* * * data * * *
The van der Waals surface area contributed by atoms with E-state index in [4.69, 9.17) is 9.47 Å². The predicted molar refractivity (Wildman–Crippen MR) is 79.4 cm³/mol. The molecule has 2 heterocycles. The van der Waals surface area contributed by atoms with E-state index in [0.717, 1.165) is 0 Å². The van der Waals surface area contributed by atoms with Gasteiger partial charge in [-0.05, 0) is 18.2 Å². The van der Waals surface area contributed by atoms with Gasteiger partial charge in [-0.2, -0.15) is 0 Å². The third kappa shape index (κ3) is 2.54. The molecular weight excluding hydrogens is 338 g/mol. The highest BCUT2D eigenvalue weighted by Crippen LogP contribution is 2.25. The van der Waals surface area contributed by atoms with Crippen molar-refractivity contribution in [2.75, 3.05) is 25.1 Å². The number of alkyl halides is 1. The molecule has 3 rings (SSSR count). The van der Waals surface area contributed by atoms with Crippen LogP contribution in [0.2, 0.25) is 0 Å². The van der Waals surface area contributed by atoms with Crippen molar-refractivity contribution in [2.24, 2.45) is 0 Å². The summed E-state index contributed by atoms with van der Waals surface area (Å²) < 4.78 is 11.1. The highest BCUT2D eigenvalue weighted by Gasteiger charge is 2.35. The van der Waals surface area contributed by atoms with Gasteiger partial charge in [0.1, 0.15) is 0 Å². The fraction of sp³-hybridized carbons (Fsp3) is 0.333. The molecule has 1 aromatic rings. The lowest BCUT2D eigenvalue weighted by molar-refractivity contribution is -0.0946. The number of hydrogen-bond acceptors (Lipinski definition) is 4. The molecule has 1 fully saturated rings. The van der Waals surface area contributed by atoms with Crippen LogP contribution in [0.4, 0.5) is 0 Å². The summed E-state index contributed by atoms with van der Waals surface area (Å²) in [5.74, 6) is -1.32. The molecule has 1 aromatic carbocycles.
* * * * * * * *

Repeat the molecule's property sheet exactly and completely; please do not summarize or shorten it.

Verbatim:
The van der Waals surface area contributed by atoms with E-state index in [4.69, 9.17) is 9.47 Å². The predicted molar refractivity (Wildman–Crippen MR) is 79.4 cm³/mol. The molecule has 2 heterocycles. The van der Waals surface area contributed by atoms with E-state index in [0.717, 1.165) is 0 Å². The van der Waals surface area contributed by atoms with Gasteiger partial charge in [-0.05, 0) is 18.2 Å². The van der Waals surface area contributed by atoms with Gasteiger partial charge in [-0.2, -0.15) is 0 Å². The third kappa shape index (κ3) is 2.54. The molecular weight excluding hydrogens is 338 g/mol. The highest BCUT2D eigenvalue weighted by Crippen LogP contribution is 2.25. The van der Waals surface area contributed by atoms with Crippen molar-refractivity contribution in [2.75, 3.05) is 25.1 Å². The number of alkyl halides is 1. The molecule has 3 rings (SSSR count). The van der Waals surface area contributed by atoms with Crippen LogP contribution in [0.2, 0.25) is 0 Å². The van der Waals surface area contributed by atoms with Crippen molar-refractivity contribution in [2.24, 2.45) is 0 Å². The summed E-state index contributed by atoms with van der Waals surface area (Å²) < 4.78 is 11.1. The highest BCUT2D eigenvalue weighted by Gasteiger charge is 2.35. The van der Waals surface area contributed by atoms with Gasteiger partial charge in [0.1, 0.15) is 0 Å². The fraction of sp³-hybridized carbons (Fsp3) is 0.333. The molecule has 1 aromatic rings. The lowest BCUT2D eigenvalue weighted by molar-refractivity contribution is -0.0946. The number of hydrogen-bond acceptors (Lipinski definition) is 4. The molecule has 1 fully saturated rings. The van der Waals surface area contributed by atoms with Crippen LogP contribution in [0.4, 0.5) is 0 Å². The summed E-state index contributed by atoms with van der Waals surface area (Å²) in [5.74, 6) is -1.32. The molecule has 1 aromatic carbocycles.